"Penguins?" This was ridiculous. Zuko had assumed that Aang had intended extra firebending lessons or advice from the Avatar or something. Not to walk out in the middle of the frozen ice sheet with a bag full of fish to find penguins. "You asked me to come to the middle of nowhere, interrupting months of planning and negotiations, for penguins?"
Aang nodded, taking out a fish. "You needed a break. You and Arnook are practically at each other's throats. Katara and Master Pakku are talking to him while we're out here."
He'd assumed that the negotiations would be easy. Aside from Admiral Zhao's failed invasion, the Northern Water Tribe hadn't suffered like its southern sister or the Earth Kingdom. But, he'd ended up breaking the chief of the Southern Water Tribe out of prison and had the support of Sokka and Katara. Here, the only Northern Water Tribe member he really could count on was Pakku, who mostly seemed to think of him as 'Iroh's nephew'. He wasn't even sure if the dour old man liked him or just thought of him as something to be tolerated for the sake of a friend. And Arnook seemed to hold Zuko personally responsible for the loss of his daughter, and every one of Zhao's casualties. "So you said you'd talk me down," Zuko replied to Aang.
"That and I haven't ridden penguins in ages." Aang pointed to the otter-penguins on the ice ahead of them. "Be careful. They spook easily if you look threatening, then off they go into the water. But this colony is probably pretty used to people if it's this close to a settlement. Kids from the Water Tribes ride them all the time."
Zuko looked dubiously at the otter-penguins. "We're not kids any more. Well, I'm not." Aang was... well, Aang was the oldest among them if you counted memories of a century ago and decades spent frozen, unchanging, but still not physically an adult. That and being the Avatar had matured him - when he was in Avatar-mode, you could forget he was a short bald kid who invented games like he needed to cram as much fun into his childhood as possible. Zuko was a bit envious of that - both the gravitas that made people take Aang seriously, and the way he could shed that, and a year of fighting, as effortlessly as water off of a turtle-duck's back and be... well, a thirteen-year old boy.
"You're never too old to be a kid. Come on!" Aang grabbed Zuko's arm, leading him towards the otter-penguins.
"I'm coming." Zuko struggled to keep up. Despite Aang's lesser height, he had the confidence of a waterbender on the ice, walking as easily on the surface as solid ground. Zuko, on the other hand, had to borrow a pair of boots from Sokka once he realized that his own cold-weather gear was not build for the ice architecture the Northern Water Tribe favored. Traction on ice was a necessary thing.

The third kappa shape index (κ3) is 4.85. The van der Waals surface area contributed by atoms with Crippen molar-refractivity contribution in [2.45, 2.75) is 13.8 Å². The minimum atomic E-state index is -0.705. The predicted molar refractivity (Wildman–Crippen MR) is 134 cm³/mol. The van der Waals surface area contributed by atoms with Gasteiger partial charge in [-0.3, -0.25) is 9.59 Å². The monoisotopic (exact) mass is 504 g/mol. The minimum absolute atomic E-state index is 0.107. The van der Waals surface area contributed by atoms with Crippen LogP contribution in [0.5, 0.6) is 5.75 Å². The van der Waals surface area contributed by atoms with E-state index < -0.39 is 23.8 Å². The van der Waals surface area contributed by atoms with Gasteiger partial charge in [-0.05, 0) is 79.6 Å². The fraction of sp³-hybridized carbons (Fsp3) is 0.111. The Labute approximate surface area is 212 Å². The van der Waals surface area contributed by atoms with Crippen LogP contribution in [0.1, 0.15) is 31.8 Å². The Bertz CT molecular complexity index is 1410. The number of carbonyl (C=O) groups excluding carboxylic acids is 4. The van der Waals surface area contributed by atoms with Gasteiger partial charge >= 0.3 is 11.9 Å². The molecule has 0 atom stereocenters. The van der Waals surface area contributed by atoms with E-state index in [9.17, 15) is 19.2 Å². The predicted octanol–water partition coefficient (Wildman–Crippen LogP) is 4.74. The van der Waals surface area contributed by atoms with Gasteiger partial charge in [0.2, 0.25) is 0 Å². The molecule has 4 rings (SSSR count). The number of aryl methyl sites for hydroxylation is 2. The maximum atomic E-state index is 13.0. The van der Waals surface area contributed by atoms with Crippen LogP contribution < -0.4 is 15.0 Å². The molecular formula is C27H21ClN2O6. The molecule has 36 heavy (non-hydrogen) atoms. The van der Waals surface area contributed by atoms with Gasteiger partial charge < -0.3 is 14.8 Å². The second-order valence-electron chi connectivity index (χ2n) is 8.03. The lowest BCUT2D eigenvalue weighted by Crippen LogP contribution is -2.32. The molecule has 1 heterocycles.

The otter-penguins swarmed Aang as soon as they noticed the fish he was taking out from his bag, any fear of humans forgotten with the sight of food. "Grab a fish from my bag. They're really not shy at all when you've got something delicious for them." He tossed the fish to one, which snapped it up.
"You still haven't explained the point of this exercise, besides to distract me from torpedoing the negotiations because of personal problems with Arnook. And that you wanted an excuse to play with the local animals."
Aang looked up as he scratched an otter-penguin under its chin. "We need a reason other than that?"
Zuko sighed. "Never mind." He grabbed a fish from Aang's bag, feeling the slipperiness of its scales in gloved hands. Which meant cleaning his gloves later, unless he wanted them to smell like tonight's dinner.
Suddenly, the otter-penguins found him just as interesting, and he was nearly knocked over as they tried to grab the food from him. It wasn't like feeding the palace's turtle-ducks, which were content to wait in their ponds for you to drop them crumbs. Wild otter-penguins probably didn't get as much free food as the turtle-ducks, whether or not penguin-sledding was a common sport.
Aang, of course, seemed to find this sudden mob of feathery bodies attacking him hilarious. "Toss them the fish, Zuko!"
"I'm trying!" He eventually just let go, and the fish was snapped up.
Aang reached for another fish. An inquisitive otter-penguin, more intelligent that its colony-mates, was trying to get its head into the bag. Aang tossed it a fish first, then reached for a third. "Once we feed these guys, we can get them to take us sledding. We just need to show them that we're friends. They like sledding on their own, and having a human along makes them go even faster, but they have to trust us."
Zuko watched 'his' otter-penguins flock to Aang. "You aren't trying to offer some kind of lesson for me, are you?" Establishing trust by generosity in order to work together for something greater than either could achieve on his own. As a metaphor, it wasn't a bad one. Uncle would be proud of it, and then trot it out at any opportunity that could be remotely relevant.
Aang thought for a moment, a fish in his hand. Zuko had to grab it, and toss it to the otter-penguins before they knocked the shorter boy over to get it. "No, actually I wasn't," he said. "But that's a good one. Maybe I should try it on Chief Arnook. He would have gone penguin-sledding as a kid."
"Let's finish feeding these guys first, then we can go practice penguin diplomacy," Zuko said, reaching for a second fish.
"Feeding first, then sledding second," Aang replied. "Work third."
Zuko nodded. "Well, we did come all this way in the cold and the wind. Might as well go sledding." Perhaps he would take two lessons from this. The first, about how people were like penguins, and the second? The second was about how Aang managed to stay himself and stay relaxed, despite being the Avatar. About remembering to take breaks to go penguin-sledding with friends, where they weren't the Avatar and the Firelord, or sifu and student, but Aang and Zuko.